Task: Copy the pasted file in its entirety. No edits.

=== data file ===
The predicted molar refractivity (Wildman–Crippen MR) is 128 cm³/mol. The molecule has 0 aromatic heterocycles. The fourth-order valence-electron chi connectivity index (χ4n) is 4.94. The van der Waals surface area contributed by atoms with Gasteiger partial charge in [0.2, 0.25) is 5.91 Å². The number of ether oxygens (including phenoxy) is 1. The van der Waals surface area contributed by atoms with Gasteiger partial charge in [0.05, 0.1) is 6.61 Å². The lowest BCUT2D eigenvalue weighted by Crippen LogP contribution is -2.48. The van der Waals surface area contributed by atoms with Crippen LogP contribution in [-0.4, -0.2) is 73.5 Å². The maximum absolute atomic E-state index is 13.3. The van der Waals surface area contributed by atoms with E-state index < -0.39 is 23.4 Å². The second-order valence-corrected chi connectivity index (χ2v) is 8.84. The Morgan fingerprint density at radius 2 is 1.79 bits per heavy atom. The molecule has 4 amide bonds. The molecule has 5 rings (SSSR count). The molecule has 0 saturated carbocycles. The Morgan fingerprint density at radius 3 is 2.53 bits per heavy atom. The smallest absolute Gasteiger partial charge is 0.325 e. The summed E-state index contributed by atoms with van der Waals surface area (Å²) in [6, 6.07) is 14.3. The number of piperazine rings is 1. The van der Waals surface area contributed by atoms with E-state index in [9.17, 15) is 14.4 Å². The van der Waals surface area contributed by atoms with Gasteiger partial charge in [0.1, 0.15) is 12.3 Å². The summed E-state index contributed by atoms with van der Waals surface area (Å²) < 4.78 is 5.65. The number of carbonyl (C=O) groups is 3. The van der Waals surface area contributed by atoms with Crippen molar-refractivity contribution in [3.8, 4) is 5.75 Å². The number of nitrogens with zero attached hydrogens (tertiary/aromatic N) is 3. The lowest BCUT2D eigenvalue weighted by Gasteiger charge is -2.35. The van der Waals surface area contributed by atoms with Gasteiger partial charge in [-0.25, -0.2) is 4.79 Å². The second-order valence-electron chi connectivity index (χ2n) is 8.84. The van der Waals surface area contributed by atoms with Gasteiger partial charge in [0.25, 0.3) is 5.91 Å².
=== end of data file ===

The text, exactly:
The predicted molar refractivity (Wildman–Crippen MR) is 128 cm³/mol. The molecule has 0 aromatic heterocycles. The fourth-order valence-electron chi connectivity index (χ4n) is 4.94. The van der Waals surface area contributed by atoms with Gasteiger partial charge in [0.2, 0.25) is 5.91 Å². The number of ether oxygens (including phenoxy) is 1. The van der Waals surface area contributed by atoms with Gasteiger partial charge in [0.05, 0.1) is 6.61 Å². The lowest BCUT2D eigenvalue weighted by Crippen LogP contribution is -2.48. The van der Waals surface area contributed by atoms with Crippen LogP contribution in [-0.4, -0.2) is 73.5 Å². The maximum absolute atomic E-state index is 13.3. The van der Waals surface area contributed by atoms with E-state index < -0.39 is 23.4 Å². The second-order valence-corrected chi connectivity index (χ2v) is 8.84. The Morgan fingerprint density at radius 2 is 1.79 bits per heavy atom. The molecule has 4 amide bonds. The molecule has 5 rings (SSSR count). The molecule has 0 saturated carbocycles. The Morgan fingerprint density at radius 3 is 2.53 bits per heavy atom. The smallest absolute Gasteiger partial charge is 0.325 e. The summed E-state index contributed by atoms with van der Waals surface area (Å²) in [6, 6.07) is 14.3. The number of piperazine rings is 1. The van der Waals surface area contributed by atoms with E-state index in [9.17, 15) is 14.4 Å². The van der Waals surface area contributed by atoms with Gasteiger partial charge in [0.1, 0.15) is 12.3 Å². The summed E-state index contributed by atoms with van der Waals surface area (Å²) < 4.78 is 5.65. The number of carbonyl (C=O) groups is 3. The van der Waals surface area contributed by atoms with Crippen molar-refractivity contribution in [3.8, 4) is 5.75 Å². The number of nitrogens with zero attached hydrogens (tertiary/aromatic N) is 3. The lowest BCUT2D eigenvalue weighted by Gasteiger charge is -2.35. The van der Waals surface area contributed by atoms with Gasteiger partial charge in [-0.25, -0.2) is 4.79 Å². The second-order valence-electron chi connectivity index (χ2n) is 8.84. The van der Waals surface area contributed by atoms with Gasteiger partial charge in [0.25, 0.3) is 5.91 Å².